Pando

The PS4 could be the perfect media device, if only it would work the way it's supposed to

By Nathaniel Mott , written on March 16, 2015

From The News Desk

I’ve become obsessed with “Criminal Minds.” Sure, it’s a hokey show that makes “Law & Order” seem subtle, but it’s enjoyable. The quirky FBI agents profile a criminal, a chase ensues, and then… you wait five minutes for Netflix to start playing again.

That last part might be too familiar to anyone who tries to stream videos on a PlayStation 4. I’ve spent the better part of the last few nights watching a progress meter empty, and then lie about reaching 25 percent capacity, and then stay there for far too long.

The problem isn’t exclusive to Netflix. Hulu Plus, HBO Go, and other services often fail to load on the console. I abandoned Amazon Instant Video because I would rent a video, wait for it to load, watch a Vine-length snippet from the film, and repeat.

Nothing seems to fix the problem. I’ve restarted the PS4 more times than I care to count, fiddled with my home WiFi network, and reinstalled all of these services’ applications. Hell, I’ve even started following bizarre rituals that seem to make the console work a little better, like the modern equivalent to holding the “bunny ears” atop a television set a certain way.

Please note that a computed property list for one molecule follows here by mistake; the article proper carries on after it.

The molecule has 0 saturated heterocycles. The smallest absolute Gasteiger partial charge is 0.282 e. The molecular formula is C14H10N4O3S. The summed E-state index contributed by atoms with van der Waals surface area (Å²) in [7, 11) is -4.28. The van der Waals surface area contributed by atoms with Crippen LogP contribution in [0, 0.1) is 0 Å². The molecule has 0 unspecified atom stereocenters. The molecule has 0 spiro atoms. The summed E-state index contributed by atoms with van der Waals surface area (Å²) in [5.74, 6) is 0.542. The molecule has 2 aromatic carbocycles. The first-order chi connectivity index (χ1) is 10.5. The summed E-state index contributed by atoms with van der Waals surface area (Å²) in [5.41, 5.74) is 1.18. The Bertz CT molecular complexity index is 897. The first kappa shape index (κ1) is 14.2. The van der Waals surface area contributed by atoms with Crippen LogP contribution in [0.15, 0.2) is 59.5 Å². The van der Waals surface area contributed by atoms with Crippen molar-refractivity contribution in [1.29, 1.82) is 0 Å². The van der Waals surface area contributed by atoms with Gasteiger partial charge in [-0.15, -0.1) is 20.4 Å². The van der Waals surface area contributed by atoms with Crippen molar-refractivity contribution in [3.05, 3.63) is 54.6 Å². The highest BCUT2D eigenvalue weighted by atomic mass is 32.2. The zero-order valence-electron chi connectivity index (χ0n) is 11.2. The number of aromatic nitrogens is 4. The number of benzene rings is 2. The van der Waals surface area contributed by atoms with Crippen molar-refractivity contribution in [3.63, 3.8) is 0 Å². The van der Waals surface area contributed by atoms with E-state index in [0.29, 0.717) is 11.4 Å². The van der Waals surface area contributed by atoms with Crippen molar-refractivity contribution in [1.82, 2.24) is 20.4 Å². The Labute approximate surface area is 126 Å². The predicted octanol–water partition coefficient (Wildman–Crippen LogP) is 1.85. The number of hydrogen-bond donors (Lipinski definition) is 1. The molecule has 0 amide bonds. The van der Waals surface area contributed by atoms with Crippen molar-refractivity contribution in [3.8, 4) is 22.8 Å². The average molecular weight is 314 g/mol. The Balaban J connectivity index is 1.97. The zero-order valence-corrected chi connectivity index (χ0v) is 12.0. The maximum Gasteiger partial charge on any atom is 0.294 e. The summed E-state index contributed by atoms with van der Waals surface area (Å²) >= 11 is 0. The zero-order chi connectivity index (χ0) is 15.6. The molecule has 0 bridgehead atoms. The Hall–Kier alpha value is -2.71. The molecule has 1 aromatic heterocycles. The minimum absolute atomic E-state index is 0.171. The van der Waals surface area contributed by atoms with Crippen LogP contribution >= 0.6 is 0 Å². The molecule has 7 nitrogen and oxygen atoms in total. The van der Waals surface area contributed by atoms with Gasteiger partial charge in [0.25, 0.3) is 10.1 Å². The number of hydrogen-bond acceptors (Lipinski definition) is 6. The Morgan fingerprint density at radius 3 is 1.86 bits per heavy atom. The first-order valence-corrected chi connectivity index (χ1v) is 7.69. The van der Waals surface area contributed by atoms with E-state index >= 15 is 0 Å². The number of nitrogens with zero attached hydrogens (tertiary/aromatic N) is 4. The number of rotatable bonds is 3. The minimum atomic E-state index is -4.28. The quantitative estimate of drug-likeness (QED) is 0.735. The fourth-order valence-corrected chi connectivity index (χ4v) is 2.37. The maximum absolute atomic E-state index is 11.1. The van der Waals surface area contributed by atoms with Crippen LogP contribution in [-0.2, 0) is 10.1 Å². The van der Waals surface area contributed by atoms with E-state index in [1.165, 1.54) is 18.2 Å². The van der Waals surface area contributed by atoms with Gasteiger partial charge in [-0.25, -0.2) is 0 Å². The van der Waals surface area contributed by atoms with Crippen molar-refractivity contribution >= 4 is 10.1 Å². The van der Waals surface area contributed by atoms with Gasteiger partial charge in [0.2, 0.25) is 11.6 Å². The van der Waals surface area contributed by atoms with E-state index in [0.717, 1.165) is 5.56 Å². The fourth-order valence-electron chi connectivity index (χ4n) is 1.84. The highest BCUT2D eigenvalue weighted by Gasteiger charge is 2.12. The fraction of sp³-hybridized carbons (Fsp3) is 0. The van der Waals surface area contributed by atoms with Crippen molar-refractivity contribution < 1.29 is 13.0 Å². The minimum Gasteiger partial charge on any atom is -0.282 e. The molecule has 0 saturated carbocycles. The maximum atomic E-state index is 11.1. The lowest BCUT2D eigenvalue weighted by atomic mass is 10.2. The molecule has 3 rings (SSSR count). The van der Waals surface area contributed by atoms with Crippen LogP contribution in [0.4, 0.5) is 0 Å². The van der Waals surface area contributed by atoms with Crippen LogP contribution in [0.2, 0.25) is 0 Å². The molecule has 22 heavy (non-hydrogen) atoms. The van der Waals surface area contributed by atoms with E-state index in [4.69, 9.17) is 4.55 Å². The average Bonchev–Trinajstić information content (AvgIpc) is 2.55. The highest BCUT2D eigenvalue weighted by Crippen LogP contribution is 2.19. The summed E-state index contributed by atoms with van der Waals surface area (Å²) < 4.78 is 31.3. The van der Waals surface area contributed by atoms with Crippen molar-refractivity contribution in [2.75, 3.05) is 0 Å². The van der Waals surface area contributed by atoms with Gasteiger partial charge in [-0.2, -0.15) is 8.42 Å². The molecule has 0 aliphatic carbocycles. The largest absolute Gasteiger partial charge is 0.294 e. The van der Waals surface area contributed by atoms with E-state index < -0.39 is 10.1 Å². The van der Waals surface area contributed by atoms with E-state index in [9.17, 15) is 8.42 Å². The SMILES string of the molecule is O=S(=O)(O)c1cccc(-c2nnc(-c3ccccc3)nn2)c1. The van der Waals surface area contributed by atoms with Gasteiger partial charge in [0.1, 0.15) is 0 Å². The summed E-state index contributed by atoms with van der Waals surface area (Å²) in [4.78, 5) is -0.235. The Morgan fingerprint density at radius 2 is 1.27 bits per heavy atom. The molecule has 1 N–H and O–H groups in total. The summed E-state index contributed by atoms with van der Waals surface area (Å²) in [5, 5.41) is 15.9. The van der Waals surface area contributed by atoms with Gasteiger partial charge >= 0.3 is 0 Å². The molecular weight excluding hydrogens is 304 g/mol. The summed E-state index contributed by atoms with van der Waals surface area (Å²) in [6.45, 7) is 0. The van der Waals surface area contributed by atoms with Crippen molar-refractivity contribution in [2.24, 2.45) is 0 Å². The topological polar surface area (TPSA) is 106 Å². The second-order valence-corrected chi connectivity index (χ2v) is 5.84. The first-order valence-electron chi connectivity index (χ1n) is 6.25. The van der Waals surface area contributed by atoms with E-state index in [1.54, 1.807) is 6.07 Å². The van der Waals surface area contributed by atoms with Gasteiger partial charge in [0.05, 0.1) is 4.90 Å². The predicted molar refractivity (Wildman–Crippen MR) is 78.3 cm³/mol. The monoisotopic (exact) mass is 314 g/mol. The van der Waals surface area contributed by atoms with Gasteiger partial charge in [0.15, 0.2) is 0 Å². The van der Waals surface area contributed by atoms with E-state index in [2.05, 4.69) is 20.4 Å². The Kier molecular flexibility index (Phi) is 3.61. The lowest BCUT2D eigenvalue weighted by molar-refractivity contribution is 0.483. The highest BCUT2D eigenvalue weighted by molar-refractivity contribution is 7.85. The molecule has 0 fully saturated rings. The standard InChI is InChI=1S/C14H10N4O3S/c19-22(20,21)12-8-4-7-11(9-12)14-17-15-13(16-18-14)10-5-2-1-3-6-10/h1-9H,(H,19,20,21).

All of these services work on my laptop, phone, and tablet, so the problem isn’t on their end. Games seem to connect to their online services without a hitch, so the PS4’s hardware isn’t to blame, either. It must be a problem with the console’s software.

Since that’s the only part of the console which isn’t easily replaced, and the problem isn’t caused by anything I control, the ordeal has made me consider buying a set-top box. That’s a shame, because consoles should be the future of entertainment.

No other devices come close to the versatility and ease-of-use of a game console. The biggest problem is finding something that offers access to streaming services and supports both DVDs and Blu-ray discs. Even then, unless it has its own games, I’d have to switch between that device and the PS4 throughout the day.

Just about the only thing the PS4 — and its counterpart, the Xbox One — can’t do is offer access to live television. For some people, that’s a deal breaker. For me, it’s not even a concern, since I don’t watch sports nor buy episodes of shows (like “The Walking Dead”) I can’t already stream through Hulu or other services.

The dropped connections, the lying progress bars, some nights the inability to stream even a single video without error… all of these nuisances cloud the fact that the PS4 has the potential to be the perfect media device, at least for those of us who don’t subscribe to cable television.

All it would have to do is work the way it’s supposed to. Unfortunately, as the “Criminal Minds” characters who are cut off mid-sentence as Netflix fails to load could attest, it just doesn’t.